• The blue “Block M” in the student section was a great idea and earns high marks for its first appearance, in my opinion. However, a few tweaks could make it even better. I analyzed the “M” from a number of overheard angles and I think it needs to be taller, wider, and thicker. It didn’t look so much like a “block” as it did just a regular “M”. It also looked squished. Making it taller would iron out that issue. The student section is pretty big. The “M” could be doubled in size and it would still fit nicely into the student section.

  • Jonas Mouton was fantastic on Saturday. He was all over the field. He reminds me of a young Larry Foote. Foote was quick and always around the ball. Foote’s coming out party came during the last regular season game of his freshman at Hawaii in December of ’98. Lloyd Carr seemingly blitzed Foote on every play. Mouton’s coming out party may have been on Saturday.

  • There has been some dissent among the fan-base over RR’s decision to go for two when Michigan scored to go up 20-19. That was absolutely the right decision and I’m not sure how anyone could successfully argue the other side. What good would it have been to go up two points? The offense had been struggling all season. It would’ve been absurd to assume that a). Michigan was definitely going to score again (something that wouldn’t have happened if it weren’t for the Int. return for a TD) and b). Wisconsin wasn’t going to get into field goal range the rest of the game. If RR kicks the extra point there, then Wisconsin would’ve been in position to win the game if it weren’t for the Int. return of a TD.

  • Something that was overlooked by the fact that Michigan scored a gazillion points (27 to be exact) in just over 12 minutes was the error that RR made by not going for two after Michigan’s first touchdown. Let’s set the stage. Michigan had 21 total yards, 1 first down, zero points, and five turnovers in the first half and faced a 19-0 deficit. Michigan’s first score came out of nowhere which 2:22 left in the 3rd quarter. The Michigan score made it 19-6. Kicking the extra point to make it 19-7 means you’ll have to score two more touchdowns to win the game. Failing on the two-point conversion also means you’ll have to score two more touchdowns to win the game. Considering how inept the Michigan offense was through three quarters, it would’ve been unreasonable to assume that two touchdowns was something that was going to happen. Getting two points would’ve put Michigan within 11 points which only requires a touchdown and a field goal. This decision became moot pretty quickly because of the barrage of points that followed but there was no way that could’ve been expected. RR would’ve received a lot of criticism—and rightfully so—if Michigan scored another touchdown to make it 19-14 and then had the ball in field goal range at the end of the game. That was a tactical error in my opinion.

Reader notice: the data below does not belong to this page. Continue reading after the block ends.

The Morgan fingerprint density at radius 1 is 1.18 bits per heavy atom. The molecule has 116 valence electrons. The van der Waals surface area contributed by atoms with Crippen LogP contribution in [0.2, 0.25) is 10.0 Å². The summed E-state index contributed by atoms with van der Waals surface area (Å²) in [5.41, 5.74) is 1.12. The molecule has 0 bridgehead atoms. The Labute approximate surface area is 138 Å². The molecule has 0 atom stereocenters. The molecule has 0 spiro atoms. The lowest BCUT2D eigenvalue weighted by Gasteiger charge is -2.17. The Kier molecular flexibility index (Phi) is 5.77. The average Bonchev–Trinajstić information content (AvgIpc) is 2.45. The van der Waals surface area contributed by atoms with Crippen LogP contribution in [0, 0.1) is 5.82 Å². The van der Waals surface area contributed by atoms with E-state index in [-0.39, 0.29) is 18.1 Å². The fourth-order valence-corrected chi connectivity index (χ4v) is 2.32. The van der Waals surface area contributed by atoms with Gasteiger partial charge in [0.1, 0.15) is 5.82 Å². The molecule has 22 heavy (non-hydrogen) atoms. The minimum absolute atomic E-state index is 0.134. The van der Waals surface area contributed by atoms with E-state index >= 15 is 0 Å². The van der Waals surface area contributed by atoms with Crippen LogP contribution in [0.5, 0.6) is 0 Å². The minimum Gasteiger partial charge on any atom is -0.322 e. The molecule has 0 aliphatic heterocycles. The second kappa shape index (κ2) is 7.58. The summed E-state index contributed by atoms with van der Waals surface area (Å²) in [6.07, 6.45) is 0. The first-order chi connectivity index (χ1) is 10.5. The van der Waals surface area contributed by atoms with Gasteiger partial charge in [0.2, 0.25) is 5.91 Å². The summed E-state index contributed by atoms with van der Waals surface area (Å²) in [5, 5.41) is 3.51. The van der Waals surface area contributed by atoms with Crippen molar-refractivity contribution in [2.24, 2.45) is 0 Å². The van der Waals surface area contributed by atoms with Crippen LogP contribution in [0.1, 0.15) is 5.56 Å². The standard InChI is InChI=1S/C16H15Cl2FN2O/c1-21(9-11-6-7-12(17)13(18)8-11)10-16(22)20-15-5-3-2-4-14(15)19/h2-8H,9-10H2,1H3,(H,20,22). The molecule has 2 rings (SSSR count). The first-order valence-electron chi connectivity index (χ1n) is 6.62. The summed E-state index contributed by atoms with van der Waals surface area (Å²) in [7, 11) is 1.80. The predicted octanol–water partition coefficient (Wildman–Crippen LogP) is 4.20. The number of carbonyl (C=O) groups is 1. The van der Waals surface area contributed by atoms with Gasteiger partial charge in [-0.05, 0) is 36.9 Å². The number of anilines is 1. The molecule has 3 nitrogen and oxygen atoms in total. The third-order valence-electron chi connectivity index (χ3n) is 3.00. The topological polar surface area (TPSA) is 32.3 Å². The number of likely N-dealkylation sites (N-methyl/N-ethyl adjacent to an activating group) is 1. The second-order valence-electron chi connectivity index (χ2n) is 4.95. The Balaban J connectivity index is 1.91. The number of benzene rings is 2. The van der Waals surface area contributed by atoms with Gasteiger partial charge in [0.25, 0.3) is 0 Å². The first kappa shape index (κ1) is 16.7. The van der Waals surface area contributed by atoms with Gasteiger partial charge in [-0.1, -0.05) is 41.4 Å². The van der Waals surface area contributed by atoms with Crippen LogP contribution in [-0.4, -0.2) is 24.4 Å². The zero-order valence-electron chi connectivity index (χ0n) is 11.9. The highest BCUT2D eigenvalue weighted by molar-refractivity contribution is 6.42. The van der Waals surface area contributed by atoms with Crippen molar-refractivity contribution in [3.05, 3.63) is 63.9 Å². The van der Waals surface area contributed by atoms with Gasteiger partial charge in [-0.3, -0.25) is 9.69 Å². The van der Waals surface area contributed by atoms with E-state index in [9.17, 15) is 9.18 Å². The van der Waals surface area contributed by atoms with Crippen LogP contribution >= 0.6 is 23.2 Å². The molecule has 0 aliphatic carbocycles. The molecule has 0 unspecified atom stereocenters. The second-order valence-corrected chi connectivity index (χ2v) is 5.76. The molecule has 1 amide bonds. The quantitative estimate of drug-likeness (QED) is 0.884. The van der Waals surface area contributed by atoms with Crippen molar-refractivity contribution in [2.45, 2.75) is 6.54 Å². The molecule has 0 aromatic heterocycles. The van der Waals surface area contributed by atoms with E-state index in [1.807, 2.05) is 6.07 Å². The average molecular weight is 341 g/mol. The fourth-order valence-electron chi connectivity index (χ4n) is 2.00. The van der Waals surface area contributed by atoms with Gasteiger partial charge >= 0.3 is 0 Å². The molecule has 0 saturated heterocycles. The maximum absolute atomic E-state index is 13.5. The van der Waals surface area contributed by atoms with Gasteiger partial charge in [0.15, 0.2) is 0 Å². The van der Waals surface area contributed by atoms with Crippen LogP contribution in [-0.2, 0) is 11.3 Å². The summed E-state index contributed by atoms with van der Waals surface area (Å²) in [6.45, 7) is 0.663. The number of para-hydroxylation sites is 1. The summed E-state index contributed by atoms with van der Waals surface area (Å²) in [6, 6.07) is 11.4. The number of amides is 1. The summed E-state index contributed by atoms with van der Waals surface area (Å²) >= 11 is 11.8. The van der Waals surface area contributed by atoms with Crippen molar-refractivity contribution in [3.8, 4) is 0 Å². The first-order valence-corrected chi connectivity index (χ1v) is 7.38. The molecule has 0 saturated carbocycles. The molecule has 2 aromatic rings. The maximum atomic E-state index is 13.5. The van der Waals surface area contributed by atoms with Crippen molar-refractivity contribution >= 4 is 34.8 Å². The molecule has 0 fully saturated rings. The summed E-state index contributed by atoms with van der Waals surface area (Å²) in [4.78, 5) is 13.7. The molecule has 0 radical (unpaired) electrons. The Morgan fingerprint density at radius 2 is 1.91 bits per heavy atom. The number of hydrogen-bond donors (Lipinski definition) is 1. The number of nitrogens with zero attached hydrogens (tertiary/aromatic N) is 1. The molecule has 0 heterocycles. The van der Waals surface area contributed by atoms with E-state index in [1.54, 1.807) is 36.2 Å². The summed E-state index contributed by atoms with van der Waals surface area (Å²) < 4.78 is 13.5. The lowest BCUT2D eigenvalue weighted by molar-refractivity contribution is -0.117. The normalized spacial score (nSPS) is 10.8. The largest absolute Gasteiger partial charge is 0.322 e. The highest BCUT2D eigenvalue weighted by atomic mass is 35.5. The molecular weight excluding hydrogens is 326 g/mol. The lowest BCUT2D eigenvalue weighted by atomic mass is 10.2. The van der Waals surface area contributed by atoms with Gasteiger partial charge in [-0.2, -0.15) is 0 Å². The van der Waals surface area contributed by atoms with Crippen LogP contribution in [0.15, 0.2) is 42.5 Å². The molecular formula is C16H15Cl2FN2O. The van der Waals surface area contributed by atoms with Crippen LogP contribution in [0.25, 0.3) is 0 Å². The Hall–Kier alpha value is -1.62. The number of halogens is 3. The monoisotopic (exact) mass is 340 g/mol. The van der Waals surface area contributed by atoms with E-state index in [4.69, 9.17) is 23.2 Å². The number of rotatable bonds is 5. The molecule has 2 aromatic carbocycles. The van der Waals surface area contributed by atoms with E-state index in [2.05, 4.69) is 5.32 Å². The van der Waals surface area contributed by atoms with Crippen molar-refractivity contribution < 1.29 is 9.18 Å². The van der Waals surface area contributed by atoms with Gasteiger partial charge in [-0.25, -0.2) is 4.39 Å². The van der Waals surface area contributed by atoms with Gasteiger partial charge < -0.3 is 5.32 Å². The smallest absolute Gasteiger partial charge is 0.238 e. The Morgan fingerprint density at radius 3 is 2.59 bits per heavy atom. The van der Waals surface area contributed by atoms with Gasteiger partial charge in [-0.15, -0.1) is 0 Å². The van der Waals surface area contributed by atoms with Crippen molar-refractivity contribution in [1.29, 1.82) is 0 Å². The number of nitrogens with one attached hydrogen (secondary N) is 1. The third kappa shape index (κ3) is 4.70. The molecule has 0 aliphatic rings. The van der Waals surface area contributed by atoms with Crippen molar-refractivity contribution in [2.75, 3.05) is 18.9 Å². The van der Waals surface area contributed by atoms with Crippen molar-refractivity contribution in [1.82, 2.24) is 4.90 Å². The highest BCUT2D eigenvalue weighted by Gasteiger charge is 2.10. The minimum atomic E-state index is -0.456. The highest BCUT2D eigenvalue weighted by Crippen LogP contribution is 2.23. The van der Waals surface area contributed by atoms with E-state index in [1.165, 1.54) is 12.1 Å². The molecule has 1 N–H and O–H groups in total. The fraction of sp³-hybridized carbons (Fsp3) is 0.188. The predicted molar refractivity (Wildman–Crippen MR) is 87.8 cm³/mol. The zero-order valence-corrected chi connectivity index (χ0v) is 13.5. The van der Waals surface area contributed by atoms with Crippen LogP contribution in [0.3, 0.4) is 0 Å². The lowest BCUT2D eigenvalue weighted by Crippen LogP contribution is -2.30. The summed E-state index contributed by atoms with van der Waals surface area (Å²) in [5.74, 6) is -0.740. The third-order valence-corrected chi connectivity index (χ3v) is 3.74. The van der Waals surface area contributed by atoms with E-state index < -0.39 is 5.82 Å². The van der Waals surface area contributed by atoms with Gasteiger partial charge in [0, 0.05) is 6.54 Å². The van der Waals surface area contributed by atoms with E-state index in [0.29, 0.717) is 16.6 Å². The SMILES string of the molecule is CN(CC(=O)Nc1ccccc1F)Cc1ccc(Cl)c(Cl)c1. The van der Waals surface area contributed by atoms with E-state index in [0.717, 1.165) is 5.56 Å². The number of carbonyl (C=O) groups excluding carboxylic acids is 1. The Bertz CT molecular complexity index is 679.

• I had empathy for Wisconsin fans after the game. I can only imagine how stunned the crowd must have been to see their team in cruise control for the majority of the game only to be victimized by the greatest comeback in Michigan Stadium history. Oh wait, I do know how that feels. I was at the Michigan/Illinois game in 1999 (Illinois came back from 20 down in that game). Doh! As we were exiting the game on Saturday, a red-faced Wisconsin fan looked utterly devastated. I told him that I had no idea how what happened happened. He responded with, “I guess in the end, tradition always wins out.” Maybe he was in Uruguay last year when Michigan lost to a little team I like to call Appalachian St. Nonetheless, Wisconsin continued its history of getting beat by Michigan. Don’t think its fans haven’t noticed. Going 5-30 in its last 30 games against Michigan will have that affect.

  • Michigan needed to beat Notre Dame or Wisconsin (preferably both) to keep a shot at a bowl game realistic. So, the victory over Wiscy is huge in that regard. It was a great experience. I’m going to bottle it up and refer to it in the event that things don’t work out the rest of the season. However, I honestly can’t say that the manner in which Michigan beat Wisconsin gives me any better feeling about playing Illinois. I don’t think this team has the ability to carryover from game to game. It didn’t happen against Miami (OH) after the great second half performance against Utah. It didn’t happen against Wisconsin after a pretty good offensive effort in South Bend. This team seems to start from scratch at the start of every game. Sometimes they are able to make up for the hole they dig themselves. Sometimes they can’t. They might beat Illinois but the days of me thinking that Michigan is about to break out because of something positive from the last game are over.